Subject Re: [firebird-support] Re: Confused about Firebird releases
Author Helen Borrie
At 03:16 PM 28/12/2008, Adam wrote:

>It took us 12 months to trace, remove or rewrite code that the 2.x or
>2.1 engine finds ambiguous, or chooses a plan less optimal than the
>1.5 series. Granted this was not a goal we gave special focus to, but
>it is only last month we could actually claim full support for 2.1.x.
>We were able to move through the point releases of 1.5 with targeted
>testing within a week of release and with no code changes from our
>side. It takes a lot more effort to migrate to a new major version,
>arrange for acceptance tests and then perform upgrades for hundreds of
>I doubt that releasing security fixes for old versions significantly
>delays new versions of Firebird. I imagine it would be the same
>changes made in different branches.

You might be surprised. Each patch release takes developer resources, build resources (multi-platform, multi-architecture), QA resources, documentation resources, web resources. So - try not to trivialise what it takes to get Firebird releases and patch releases out there to keep you all safe and happy.

This discussion has become off-topic for firebird-support, but for once I'm going to let it roll. There are more than 6000 of you subscribed to this list. All but ~ 200 of you are happily accustomed to downloading the exact Firebird binary you want with no thought about what it's costing *someone* to provide it. When it comes to field-testing and reporting back you are a lazy bunch. We are lucky to get half a dozen of you contributing to this and it tends to be the same half-dozen.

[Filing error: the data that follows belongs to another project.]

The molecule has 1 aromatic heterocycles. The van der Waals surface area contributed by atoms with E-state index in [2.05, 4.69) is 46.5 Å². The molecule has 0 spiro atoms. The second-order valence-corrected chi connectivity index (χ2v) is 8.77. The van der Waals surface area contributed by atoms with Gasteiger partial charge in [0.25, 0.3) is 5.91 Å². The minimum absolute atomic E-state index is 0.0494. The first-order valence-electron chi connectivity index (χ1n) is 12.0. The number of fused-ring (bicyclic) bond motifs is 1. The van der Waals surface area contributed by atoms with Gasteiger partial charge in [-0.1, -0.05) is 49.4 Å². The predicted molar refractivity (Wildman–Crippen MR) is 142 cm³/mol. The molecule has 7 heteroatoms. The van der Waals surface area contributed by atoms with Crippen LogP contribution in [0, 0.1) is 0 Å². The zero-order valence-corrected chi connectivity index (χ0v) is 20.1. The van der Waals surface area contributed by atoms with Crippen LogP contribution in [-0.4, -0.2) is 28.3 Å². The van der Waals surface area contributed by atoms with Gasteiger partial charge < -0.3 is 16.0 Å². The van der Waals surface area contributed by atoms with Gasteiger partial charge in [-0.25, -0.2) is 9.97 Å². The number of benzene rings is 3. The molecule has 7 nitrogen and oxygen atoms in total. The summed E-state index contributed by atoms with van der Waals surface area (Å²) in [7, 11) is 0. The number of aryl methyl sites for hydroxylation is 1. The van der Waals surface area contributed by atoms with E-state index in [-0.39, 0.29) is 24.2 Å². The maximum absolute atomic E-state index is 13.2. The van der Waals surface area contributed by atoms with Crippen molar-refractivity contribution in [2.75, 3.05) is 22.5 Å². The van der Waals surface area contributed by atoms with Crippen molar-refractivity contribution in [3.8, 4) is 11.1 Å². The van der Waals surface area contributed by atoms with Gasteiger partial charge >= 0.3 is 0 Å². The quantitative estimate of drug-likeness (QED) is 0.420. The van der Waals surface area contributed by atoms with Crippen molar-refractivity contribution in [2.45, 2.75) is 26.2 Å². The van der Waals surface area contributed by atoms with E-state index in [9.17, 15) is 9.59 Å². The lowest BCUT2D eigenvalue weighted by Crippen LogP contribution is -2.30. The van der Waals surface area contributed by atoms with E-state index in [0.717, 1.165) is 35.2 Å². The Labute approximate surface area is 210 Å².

Adam and others - I am *really* curious (actually, read that as "anxious") to know where you think the money comes from to fund the three full-time and several part-time codeworkers who deliver Firebird to you.

Right now, it is REALLY important to ALL OF US, including you non-payers, to hear your theories about a) where the money comes from, b) how long you think it is going to last and c) what you're going to do when it runs out completely.